Cartoons are fun to read or watch If you aspire to being the next Walt Disney or even just want to draw something neat to liven up your blog, here’s how to learn to draw cartoons
Cartoons are fun to read or watch. If you aspire to being the next Walt Disney or even just want to draw something neat to liven up your blog, here’s how to learn to draw cartoons.
1. Choose your medium
Are you going for single cartoons, cartoons strips like the Peanuts or are you getting ambitious and want to produce a full scale movie? Each of these will affect how you start out. And if you are just starting out, I’d suggest that you leave the movie until later!
2. Decide on your main character
Are they human or animal? Think of the features they will have. Quite often, cartoons exaggerate certain features and almost ignore other ones. They aren’t photographs, so they have much more freedom to do this.
3. Start with a sketch
If you’ve ever seen a storyboard for a movie, you’ll know that it just shows a rough outline of what is going to happen rather than full blown detail. If you’re aiming to draw a cartoon strip, it’s good to plan out what will happen in each of the three or four frames that will likely make up your final cartoon.
4. Work on your main character
Don’t worry about getting things perfect. It’s far better to draw something than to agonize over the exact positioning of every line. Check out an early Mickey Mouse cartoon or even an early episode of the Simpsons and compare them with more modern versions. You’ll see the characters have developed over the years and, in the case of that famous mouse, are almost unrecognizable when you look at the early and newer versions side by side.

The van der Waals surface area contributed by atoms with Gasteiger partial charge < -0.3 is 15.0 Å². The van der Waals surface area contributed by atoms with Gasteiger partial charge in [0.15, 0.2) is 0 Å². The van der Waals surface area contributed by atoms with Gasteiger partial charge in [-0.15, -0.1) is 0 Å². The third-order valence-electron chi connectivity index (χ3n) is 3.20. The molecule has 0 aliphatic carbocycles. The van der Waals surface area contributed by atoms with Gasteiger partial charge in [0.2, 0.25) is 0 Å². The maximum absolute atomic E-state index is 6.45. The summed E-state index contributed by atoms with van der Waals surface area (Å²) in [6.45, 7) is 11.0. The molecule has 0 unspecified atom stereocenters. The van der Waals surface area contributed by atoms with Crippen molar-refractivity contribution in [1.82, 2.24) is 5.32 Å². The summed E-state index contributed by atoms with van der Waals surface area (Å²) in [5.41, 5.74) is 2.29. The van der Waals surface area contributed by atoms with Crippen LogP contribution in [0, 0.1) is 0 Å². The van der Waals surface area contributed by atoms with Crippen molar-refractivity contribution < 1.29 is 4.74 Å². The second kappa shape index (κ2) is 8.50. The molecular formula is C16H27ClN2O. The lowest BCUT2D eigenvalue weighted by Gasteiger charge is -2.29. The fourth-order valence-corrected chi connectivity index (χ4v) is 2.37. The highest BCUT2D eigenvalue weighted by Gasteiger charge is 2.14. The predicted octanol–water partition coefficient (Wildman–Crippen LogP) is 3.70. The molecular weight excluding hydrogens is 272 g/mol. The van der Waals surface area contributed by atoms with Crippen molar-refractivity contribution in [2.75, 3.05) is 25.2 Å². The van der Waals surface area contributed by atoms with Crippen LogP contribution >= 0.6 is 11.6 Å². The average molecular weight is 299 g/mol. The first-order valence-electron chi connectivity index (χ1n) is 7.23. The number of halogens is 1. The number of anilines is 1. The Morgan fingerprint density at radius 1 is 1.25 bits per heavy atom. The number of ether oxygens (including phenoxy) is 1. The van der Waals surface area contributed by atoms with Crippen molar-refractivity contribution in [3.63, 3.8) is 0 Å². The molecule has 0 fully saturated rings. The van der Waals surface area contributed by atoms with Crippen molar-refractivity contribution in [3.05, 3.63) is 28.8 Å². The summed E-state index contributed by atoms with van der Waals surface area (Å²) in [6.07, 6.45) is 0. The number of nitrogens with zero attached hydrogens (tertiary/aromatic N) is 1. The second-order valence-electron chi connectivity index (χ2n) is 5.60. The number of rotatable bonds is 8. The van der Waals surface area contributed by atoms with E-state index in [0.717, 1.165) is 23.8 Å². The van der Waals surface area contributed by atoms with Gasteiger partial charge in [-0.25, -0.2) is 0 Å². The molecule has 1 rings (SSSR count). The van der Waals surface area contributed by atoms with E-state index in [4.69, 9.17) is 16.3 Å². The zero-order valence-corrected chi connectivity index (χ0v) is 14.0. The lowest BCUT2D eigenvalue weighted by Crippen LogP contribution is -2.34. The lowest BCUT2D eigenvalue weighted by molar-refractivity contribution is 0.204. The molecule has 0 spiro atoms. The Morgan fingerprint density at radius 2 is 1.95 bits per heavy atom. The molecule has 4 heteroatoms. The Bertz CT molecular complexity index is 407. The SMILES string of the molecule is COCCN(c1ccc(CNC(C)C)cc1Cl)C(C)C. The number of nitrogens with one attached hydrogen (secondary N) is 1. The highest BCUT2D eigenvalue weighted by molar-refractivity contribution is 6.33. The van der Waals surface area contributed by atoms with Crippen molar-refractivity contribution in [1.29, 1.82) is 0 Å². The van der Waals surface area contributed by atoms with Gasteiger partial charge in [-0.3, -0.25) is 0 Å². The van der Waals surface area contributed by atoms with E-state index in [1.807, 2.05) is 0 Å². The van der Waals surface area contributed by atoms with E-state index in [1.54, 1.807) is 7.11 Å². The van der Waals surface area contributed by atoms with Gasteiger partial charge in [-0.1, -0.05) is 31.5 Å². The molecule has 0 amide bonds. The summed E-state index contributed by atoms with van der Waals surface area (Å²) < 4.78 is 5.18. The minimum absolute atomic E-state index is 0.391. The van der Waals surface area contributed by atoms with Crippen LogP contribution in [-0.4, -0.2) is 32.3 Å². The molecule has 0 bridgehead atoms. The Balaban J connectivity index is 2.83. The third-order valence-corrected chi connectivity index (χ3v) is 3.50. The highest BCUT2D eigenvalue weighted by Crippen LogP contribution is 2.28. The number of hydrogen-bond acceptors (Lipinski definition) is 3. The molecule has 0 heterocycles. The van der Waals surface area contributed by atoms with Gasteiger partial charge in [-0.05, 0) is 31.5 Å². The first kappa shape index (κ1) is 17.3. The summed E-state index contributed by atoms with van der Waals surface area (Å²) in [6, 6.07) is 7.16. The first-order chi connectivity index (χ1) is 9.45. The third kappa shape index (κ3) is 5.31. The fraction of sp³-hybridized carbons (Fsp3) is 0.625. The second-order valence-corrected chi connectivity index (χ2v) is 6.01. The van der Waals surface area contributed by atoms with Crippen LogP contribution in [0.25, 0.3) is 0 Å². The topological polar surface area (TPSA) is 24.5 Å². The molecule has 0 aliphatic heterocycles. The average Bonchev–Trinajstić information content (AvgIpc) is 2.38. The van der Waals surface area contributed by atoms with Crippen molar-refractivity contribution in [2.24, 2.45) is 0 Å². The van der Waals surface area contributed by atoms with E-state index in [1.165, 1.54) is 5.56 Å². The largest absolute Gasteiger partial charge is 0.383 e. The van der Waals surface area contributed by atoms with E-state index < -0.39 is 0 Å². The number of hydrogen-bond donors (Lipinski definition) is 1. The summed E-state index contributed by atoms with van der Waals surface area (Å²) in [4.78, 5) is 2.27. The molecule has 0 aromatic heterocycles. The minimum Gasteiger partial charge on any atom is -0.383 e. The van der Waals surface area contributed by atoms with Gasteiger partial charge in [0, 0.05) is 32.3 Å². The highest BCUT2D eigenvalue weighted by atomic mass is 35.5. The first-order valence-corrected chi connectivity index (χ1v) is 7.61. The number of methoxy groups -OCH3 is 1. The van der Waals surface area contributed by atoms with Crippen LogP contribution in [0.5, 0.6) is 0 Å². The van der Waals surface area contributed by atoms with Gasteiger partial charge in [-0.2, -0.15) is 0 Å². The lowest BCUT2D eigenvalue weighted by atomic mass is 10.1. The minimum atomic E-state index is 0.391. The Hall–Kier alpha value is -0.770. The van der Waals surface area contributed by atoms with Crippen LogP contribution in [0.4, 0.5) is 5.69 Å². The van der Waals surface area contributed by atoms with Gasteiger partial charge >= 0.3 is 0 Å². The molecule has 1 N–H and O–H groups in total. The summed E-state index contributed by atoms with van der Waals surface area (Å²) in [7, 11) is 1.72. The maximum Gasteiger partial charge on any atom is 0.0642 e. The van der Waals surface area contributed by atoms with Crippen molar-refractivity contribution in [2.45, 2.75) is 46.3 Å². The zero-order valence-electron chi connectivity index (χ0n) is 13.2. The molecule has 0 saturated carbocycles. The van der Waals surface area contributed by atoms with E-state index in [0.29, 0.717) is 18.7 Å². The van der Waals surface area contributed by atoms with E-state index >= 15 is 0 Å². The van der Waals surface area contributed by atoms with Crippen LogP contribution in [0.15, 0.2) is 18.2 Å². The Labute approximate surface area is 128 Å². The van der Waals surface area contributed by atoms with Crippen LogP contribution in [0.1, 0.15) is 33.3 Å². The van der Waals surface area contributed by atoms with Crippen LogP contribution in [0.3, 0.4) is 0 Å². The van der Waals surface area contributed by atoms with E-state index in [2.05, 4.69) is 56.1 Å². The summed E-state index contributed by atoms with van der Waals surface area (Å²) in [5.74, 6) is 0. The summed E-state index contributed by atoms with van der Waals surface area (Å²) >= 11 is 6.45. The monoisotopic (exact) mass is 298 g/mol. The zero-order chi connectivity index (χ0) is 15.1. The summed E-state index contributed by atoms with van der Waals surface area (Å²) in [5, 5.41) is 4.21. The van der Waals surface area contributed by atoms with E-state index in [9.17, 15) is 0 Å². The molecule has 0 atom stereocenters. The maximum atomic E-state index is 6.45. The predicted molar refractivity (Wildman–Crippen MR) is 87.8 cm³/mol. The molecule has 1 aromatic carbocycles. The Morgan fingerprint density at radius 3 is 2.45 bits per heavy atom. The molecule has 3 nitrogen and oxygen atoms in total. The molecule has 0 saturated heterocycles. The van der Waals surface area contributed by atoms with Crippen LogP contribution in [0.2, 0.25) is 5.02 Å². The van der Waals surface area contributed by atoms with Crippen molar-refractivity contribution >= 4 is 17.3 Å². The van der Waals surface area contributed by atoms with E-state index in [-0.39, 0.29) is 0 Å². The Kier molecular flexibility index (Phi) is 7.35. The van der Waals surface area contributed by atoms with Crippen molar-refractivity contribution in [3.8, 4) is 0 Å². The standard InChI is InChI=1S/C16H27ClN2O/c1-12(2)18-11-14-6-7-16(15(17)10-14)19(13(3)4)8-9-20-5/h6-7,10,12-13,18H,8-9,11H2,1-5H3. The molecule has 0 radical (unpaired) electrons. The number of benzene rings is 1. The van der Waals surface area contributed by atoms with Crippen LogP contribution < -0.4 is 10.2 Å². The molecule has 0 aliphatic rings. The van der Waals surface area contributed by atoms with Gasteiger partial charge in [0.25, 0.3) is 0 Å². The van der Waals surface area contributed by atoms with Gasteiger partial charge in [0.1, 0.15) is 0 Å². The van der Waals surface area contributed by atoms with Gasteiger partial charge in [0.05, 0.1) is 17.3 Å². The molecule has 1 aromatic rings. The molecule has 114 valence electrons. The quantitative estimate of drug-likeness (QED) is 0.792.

5. Add expression
A cheeky grin or some raised eyebrows go a long way to giving your new creation some character. Unless your main character is supposed to be completely expressionless and unmoving, it pays to give them emotions. If they’re angry or scared, you can emphasize that in the next step.
6. Add color
Assuming you are going to display your cartoon on your website or print it off on your color printer, add some color to your drawing. This gives variety for people to look at and helps to bring the cartoon to life. Again, we’re not talking reality here. So that purple dinosaur like the one in the Flintstonesis fine!
7. Add shade
A few lines of shading go a long way in cartoons. Our minds will fill in the blanks, so there’s no need to draw every hair on a hairy leg, just enough to give us some hints and let our imagination join the dots. This is surprisingly effective and will allow you to help your readers imaginations.
8. Add background
Like the shade, this doesn’t need to be too detailed. An outline of a pyramid shape if your cartoon is visiting Egypt will do fine. There’s no need to draw the complete Sphinx unless your storyline calls for it.
9. Add your caption
Cartoon characters can speak – even animals normally. Will your caption be in the form of a speech bubble or a line below the cartoon?